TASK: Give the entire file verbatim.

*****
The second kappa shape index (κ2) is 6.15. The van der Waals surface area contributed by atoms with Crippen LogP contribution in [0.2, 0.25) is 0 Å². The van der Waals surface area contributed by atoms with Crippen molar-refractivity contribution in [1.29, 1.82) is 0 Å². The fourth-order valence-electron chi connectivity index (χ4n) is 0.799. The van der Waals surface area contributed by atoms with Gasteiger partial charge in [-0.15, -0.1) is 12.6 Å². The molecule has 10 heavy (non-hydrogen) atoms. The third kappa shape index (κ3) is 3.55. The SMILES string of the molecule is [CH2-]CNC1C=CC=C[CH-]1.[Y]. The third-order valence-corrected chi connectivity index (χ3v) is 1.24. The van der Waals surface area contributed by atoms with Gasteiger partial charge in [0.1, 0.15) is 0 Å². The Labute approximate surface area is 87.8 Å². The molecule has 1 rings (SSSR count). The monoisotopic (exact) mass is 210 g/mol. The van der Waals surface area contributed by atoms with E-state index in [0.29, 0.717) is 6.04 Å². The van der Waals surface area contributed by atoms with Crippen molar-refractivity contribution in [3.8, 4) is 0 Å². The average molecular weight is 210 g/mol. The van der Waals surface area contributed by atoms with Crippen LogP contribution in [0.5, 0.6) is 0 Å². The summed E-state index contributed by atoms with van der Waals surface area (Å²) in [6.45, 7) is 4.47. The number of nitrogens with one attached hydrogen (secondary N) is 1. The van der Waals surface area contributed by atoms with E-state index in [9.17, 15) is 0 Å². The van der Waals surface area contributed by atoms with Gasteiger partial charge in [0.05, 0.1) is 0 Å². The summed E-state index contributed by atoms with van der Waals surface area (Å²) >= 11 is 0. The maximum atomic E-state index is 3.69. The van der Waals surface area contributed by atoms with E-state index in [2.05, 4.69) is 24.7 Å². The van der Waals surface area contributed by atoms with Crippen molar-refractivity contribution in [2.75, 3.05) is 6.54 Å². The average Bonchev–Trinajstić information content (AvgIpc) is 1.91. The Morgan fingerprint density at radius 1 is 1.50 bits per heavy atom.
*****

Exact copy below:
The second kappa shape index (κ2) is 6.15. The van der Waals surface area contributed by atoms with Crippen LogP contribution in [0.2, 0.25) is 0 Å². The van der Waals surface area contributed by atoms with Crippen molar-refractivity contribution in [1.29, 1.82) is 0 Å². The fourth-order valence-electron chi connectivity index (χ4n) is 0.799. The van der Waals surface area contributed by atoms with Gasteiger partial charge in [-0.15, -0.1) is 12.6 Å². The molecule has 10 heavy (non-hydrogen) atoms. The third kappa shape index (κ3) is 3.55. The SMILES string of the molecule is [CH2-]CNC1C=CC=C[CH-]1.[Y]. The third-order valence-corrected chi connectivity index (χ3v) is 1.24. The van der Waals surface area contributed by atoms with Gasteiger partial charge in [0.1, 0.15) is 0 Å². The Labute approximate surface area is 87.8 Å². The molecule has 1 rings (SSSR count). The monoisotopic (exact) mass is 210 g/mol. The van der Waals surface area contributed by atoms with E-state index in [0.29, 0.717) is 6.04 Å². The van der Waals surface area contributed by atoms with Crippen molar-refractivity contribution in [3.8, 4) is 0 Å². The average molecular weight is 210 g/mol. The van der Waals surface area contributed by atoms with Crippen LogP contribution in [0.5, 0.6) is 0 Å². The summed E-state index contributed by atoms with van der Waals surface area (Å²) in [6.45, 7) is 4.47. The number of nitrogens with one attached hydrogen (secondary N) is 1. The van der Waals surface area contributed by atoms with E-state index in [9.17, 15) is 0 Å². The van der Waals surface area contributed by atoms with Gasteiger partial charge in [0.05, 0.1) is 0 Å². The summed E-state index contributed by atoms with van der Waals surface area (Å²) >= 11 is 0. The maximum atomic E-state index is 3.69. The van der Waals surface area contributed by atoms with E-state index in [2.05, 4.69) is 24.7 Å². The van der Waals surface area contributed by atoms with Crippen molar-refractivity contribution in [2.75, 3.05) is 6.54 Å². The average Bonchev–Trinajstić information content (AvgIpc) is 1.91. The Morgan fingerprint density at radius 1 is 1.50 bits per heavy atom.